Can a Hummingbird Sing?

by T. M. Upchurch

On her way to school it was Amazing Grace. Stroking the dog's ears, Willow. On holiday, Moonlight Shadow. But Anna never sang; decades later she still shrank from the echoes: You're the first child I ever knew... you're not even... the glare that gripped her throat.
Her music flowed through a reedy, open-mouthed hum that sounded as if she might at any moment break into song.

— Write, 
said the teacher. And so she wrote and won and faced him by the piano.
— Now sing it.
— No.
— Sorry?
— I can't sing.
— You can.
— Can't.
— You must. You wrote it, you won, now you have to sing. 

He waited for his silence to crush her stutter, forcing her to open her song — but even as she inhaled, the birds flew in and lodged in her throat; a single magpie in her mind, a jackdaw on her voice, wings beating her breath aside. And so she stood, mouth and eyes wide, panic flapping through every orifice.
He leaned forward, his eyes soft. She closed her mouth and failed to meet his gaze.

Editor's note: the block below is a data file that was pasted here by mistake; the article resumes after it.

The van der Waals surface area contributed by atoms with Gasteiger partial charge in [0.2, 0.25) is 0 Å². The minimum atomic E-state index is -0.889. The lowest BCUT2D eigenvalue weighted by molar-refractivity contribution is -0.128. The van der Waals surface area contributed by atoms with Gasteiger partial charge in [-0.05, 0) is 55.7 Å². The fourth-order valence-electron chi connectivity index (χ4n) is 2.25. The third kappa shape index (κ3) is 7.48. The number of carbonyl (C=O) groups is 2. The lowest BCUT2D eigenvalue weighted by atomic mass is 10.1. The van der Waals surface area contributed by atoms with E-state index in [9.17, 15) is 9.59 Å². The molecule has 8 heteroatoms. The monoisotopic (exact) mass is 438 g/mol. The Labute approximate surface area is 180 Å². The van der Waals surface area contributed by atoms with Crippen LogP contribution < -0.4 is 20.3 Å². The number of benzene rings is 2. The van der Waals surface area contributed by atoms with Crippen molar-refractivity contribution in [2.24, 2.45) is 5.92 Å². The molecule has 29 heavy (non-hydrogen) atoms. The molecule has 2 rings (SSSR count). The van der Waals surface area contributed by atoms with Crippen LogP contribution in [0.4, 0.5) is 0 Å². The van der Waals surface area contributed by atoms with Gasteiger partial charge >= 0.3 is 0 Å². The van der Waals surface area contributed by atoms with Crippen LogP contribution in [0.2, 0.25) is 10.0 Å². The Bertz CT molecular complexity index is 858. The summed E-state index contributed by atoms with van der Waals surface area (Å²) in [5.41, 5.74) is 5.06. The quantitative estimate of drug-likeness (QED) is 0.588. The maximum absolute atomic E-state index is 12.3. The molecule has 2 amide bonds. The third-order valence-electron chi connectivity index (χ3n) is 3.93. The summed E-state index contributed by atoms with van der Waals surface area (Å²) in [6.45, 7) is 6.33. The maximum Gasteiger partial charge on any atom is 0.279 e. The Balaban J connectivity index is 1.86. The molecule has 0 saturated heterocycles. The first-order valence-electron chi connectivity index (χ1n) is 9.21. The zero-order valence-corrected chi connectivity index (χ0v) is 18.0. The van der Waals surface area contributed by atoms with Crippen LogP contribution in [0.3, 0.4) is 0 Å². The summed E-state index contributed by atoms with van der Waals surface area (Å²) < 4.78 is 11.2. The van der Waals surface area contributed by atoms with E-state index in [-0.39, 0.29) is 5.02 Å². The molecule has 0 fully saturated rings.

— Penny for them?
— What?
—Your thoughts?
Before she could still her face, her lip widened and curled, her eyes scrunched and tears spilled like shame down her cheeks. 
— She said I couldn't sing. Mrs P, she said, I'm the first child she ever knew that couldn't sing.
— What?
And I'm not even tone deaf

As if that made it worse; as if her inability had a wilful way.

He paused, reached for her shoulder. 
— It's only words. 
He said. 
— And what use are words if they silence you?

His hand pressed her skin, his warmth more real than any echo, so she met his eyes and her soul hitched a ride on his hope; lighter than air, it rose past the fluttering, as the birds broke free.